In automotive electronics news that doesn't come from this week's CES, Volkswagen announced late last month that it is buying wireless automotive technology from Volvo.
The technology is expected to enable VW's upcoming We car sharing program as well as to allow drivers to control some vehicle functions remotely, which could impact things such as charging for electric cars.
Automakers are scrambling to catch up with Tesla's ability to update cars remotely, and also to enable car-sharing services to compete with companies such as Uber, Lyft, and Google in launching self-driving shuttle and taxi services.
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The deal is worth $122 million, for Volvo's WirelessCar division, which was founded in 1999, which has been a subsidiary of Volvo since 2007.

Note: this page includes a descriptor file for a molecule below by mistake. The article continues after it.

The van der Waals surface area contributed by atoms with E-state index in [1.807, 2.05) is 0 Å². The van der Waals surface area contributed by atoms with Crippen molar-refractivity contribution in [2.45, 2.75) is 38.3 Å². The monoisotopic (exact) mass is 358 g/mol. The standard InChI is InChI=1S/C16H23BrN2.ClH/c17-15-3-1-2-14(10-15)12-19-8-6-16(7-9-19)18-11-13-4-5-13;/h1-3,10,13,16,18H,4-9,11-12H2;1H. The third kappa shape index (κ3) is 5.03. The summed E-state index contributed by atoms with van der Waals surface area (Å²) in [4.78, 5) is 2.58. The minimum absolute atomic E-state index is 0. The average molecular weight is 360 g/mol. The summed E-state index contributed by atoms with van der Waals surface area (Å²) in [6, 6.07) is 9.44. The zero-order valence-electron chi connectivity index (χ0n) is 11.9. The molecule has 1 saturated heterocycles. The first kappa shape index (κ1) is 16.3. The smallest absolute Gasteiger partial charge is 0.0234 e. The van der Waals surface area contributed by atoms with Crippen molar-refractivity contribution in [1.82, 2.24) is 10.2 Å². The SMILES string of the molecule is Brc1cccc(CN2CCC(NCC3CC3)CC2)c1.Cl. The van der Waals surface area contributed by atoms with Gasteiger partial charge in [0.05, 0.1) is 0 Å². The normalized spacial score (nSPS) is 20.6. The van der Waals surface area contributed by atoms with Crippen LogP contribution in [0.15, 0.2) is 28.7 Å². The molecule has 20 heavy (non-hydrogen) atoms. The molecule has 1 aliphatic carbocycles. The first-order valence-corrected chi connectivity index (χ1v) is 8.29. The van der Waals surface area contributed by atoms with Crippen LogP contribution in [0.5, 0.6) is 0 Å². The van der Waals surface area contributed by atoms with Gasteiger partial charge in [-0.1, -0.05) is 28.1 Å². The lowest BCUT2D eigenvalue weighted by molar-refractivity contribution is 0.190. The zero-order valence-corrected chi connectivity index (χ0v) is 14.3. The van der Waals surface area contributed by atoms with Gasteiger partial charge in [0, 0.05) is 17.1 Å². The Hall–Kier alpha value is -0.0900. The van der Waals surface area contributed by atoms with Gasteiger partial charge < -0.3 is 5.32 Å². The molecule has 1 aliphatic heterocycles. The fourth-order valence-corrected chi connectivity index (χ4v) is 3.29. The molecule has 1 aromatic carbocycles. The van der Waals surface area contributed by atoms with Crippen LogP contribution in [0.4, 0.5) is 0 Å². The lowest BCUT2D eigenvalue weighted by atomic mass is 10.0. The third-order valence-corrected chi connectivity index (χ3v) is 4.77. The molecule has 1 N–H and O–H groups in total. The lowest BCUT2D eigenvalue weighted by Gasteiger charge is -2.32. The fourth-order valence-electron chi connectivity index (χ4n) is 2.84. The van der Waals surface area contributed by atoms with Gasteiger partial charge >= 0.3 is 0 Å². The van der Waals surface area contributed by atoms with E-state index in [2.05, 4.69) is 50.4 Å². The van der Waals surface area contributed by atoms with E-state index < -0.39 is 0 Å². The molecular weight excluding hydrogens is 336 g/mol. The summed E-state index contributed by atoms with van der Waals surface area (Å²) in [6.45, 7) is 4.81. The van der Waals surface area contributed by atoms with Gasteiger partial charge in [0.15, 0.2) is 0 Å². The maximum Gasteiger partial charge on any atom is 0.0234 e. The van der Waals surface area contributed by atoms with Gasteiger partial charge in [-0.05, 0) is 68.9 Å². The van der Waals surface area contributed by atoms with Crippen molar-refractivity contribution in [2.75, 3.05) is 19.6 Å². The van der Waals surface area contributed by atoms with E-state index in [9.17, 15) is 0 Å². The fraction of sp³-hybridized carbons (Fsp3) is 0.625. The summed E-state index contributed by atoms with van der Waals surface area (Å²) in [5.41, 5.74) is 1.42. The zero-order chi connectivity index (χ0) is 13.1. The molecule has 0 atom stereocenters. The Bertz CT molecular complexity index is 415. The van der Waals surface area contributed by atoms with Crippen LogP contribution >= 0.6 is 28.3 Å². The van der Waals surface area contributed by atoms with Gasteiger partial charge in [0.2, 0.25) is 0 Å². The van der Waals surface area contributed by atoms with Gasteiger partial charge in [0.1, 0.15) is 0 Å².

Microsoft will also provide wireless services aimed at updating VW cars—and almost certainly first models from VW's luxury divisions, Audi and Porsche—over the airwaves.
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The companies plan to develop a secure platform to such updates that won't be vulnerable to the kind of attacks that hackers have demonstrated in principle.
Secure communications and the ability to send commands and updates to cars remotely will be necessary pieces for automated taxi services.
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For example, such a service could send updated maps with live construction detours to cars that might venture into areas with weak cellular service.
The sale is expected to be completed in the first half of 2019.